Oct. 27 (Bloomberg) -- Nexans SA, a French maker of cables and wires, is curbing inventories and being more cautious on hiring and investments as it adapts a to potential fallout from Europe’s debt crisis, the chief executive officer said.
“Since Sept. 1, we’ve introduced precautionary measures,” Frederic Vincent said yesterday in an interview. “We’ve asked staff to be extremely vigilant” on spending, hiring and working capital, he said. No “heavy measures” such as restructuring are planned for the time being, as the latest figures point to no change in trends from the first half, he said.
Paris-based Nexans, the second-largest cable maker after Italy’s Prysmian SpA, is bracing for an slowdown induced by Europe’s sovereign debt crisis. That’s after growth was held back in the first half by turmoil in the Middle East and fighting in Libya that delayed contracts and interrupted work.
Vincent reiterated Nexans’s annual target for organic revenue growth in the range of 5 percent to 7 percent, as like- for-like sales grew 3.9 percent in the third quarter. He’s seeking an operating margin of about 5.5 percent in 2011, up from 4.8 percent in 2010.
“If there was to be a change in trends, which is always possible as mentioned by some companies, that would become a problem for 2012, not for 2011,” Vincent said. “We forecast to end the year in the same line as in the third quarter.”
Deliveries of harnesses to carmakers show no sign of slowdown, as German automotive customers remain “very positive,” the CEO said. Sales to German and Italian machine- tool makers grew strongly in the third quarter, and demand from Korean shipmakers picked up, Vincent said.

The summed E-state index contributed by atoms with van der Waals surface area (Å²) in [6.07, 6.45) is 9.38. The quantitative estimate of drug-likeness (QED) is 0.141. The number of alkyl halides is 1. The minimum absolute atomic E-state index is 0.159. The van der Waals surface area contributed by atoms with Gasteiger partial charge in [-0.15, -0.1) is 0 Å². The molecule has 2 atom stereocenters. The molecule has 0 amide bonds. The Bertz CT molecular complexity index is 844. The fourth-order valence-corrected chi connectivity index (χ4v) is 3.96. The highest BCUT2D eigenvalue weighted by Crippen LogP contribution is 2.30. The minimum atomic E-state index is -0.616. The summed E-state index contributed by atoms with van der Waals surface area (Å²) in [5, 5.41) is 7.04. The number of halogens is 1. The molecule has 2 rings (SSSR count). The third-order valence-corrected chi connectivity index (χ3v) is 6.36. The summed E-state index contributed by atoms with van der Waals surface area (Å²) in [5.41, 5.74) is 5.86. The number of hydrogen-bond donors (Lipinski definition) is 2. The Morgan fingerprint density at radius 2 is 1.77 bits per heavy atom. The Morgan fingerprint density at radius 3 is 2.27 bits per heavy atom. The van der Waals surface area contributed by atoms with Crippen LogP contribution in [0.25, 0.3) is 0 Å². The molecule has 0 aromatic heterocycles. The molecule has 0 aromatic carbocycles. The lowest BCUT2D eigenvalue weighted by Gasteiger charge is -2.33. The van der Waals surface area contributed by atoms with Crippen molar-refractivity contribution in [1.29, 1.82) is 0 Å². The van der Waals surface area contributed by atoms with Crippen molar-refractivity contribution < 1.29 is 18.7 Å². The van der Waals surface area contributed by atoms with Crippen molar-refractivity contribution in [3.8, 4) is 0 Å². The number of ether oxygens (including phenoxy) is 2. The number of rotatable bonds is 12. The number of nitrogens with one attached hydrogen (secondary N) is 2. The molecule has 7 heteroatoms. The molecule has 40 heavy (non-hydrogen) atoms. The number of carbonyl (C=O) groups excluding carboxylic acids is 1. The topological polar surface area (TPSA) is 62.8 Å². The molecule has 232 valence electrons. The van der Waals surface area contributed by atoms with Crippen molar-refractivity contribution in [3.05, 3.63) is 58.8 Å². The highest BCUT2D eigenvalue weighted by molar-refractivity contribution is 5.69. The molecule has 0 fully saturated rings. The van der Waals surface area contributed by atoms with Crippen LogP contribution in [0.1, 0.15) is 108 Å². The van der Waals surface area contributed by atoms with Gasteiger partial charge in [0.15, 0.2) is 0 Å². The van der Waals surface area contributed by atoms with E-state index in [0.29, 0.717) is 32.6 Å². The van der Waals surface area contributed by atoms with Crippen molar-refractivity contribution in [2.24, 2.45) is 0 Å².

Demand from construction companies in Canada, Australia, France and Northern Europe advanced and “showed no pressure on prices, nor on margins,” he said.
High-voltage cable sales in the Gulf are “slowly picking up,” and sales in Libya should resume in 2012, the CEO said. Sales of undersea cables in 2011 won’t grow as much as previously expected because of delays in deliveries that will slip into 2012, he said, adding that the backlog in submarine cable remains “as strong” as before.
Markets such as energy infrastructures will continue to grow in 2012, regardless of a economic slowdown, Vincent said, adding that it’s too early to make a forecast for the company as a whole.
“There will probably be tensions on access to credit,” the CEO said. “Access to credit isn’t an issue for Nexans today, given its risk profile.”
He reiterated that the company plans to trim its net debt to about 300 million euros ($415 million) by the end of the year, from 366 million euros at the end of June.
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